What’s Blooming in the Garden this Week?
George Washington: general, president…farmer? The Pioneer Farm and Slave Cabin gardens remind us that Washington was not only a great American leader but also a great American farmer who invited all members of his plantation to cultivate their agricultural talent.
One of the most recognizable staples on any plantation in the eighteenth century, besides tobacco, was corn. The variety grown in the Pioneer Farm field is broom corn whose tough, fibrous hair was used to make broom heads. Also in the sundries field are several butternut squash plants, beets, pole beans, and Jerusalem artichokes or sunchokes.
In addition to caring for his own gardens, Washington allowed Mount Vernon slaves to grow their own sundry crops for consumption and sale. Washington even purchased various goods, from eggs and chickens, to melons and cucumber from the slaves. The corn growing at the Slave Cabin garden, unlike the corn at the Pioneer Farm was used for food as well as for animal feed. Also growing in the Slave Cabin garden are peanuts, okra, rosemary, beets, more pole beans and watermelon. As adult slaves were expected to work from sun-up to sun-down, children under the age of 11 or 12 and elderly slaves were largely tending to gardens like the one seen in our slideshow. Slaves from Mount Vernon were also given the opportunity to sell their goods at the Sunday market in Alexandria to other slaves until 9am in the morning.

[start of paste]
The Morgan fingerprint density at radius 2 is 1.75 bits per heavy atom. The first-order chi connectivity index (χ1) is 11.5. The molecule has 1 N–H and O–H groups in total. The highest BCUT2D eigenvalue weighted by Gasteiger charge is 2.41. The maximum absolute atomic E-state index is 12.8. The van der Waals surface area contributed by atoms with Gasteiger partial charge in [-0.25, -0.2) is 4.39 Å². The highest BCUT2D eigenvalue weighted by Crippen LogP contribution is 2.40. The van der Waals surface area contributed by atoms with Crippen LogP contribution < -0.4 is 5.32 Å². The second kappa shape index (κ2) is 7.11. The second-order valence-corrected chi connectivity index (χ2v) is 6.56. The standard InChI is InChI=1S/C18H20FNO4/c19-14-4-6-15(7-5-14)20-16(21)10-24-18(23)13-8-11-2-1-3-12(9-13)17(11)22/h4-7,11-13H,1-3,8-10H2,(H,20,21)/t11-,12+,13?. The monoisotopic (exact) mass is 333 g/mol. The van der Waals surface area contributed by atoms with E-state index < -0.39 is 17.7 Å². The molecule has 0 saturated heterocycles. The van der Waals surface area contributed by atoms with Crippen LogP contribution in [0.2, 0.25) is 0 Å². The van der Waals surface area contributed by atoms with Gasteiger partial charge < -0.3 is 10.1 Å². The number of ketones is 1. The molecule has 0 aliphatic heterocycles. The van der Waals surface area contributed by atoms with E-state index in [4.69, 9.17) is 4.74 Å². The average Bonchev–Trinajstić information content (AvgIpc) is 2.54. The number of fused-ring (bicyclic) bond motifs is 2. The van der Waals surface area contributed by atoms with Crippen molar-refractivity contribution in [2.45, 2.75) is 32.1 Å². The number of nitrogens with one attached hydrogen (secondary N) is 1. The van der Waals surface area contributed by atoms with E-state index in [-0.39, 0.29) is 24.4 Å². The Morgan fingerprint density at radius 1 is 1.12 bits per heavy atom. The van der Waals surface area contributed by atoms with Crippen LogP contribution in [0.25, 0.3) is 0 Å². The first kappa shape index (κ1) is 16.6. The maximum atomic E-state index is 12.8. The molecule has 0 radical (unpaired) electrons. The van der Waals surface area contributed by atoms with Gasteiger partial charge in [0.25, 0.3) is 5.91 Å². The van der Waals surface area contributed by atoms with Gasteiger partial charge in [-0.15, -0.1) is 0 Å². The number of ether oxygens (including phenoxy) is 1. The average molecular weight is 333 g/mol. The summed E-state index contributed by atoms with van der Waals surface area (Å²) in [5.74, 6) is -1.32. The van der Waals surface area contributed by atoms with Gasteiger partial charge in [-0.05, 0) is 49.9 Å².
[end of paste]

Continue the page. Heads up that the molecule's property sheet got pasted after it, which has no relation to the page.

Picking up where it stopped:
Although Mount Vernon, at 500 acres today, is a small fraction of the 8,000 acres it was at George Washington’s death, the estate still showcases the concern for agriculture displayed by the entire plantation. Next time you visit make sure to travel down to the Pioneer Farm and Slave Cabin to find out what’s growing!
By Abby Cliff
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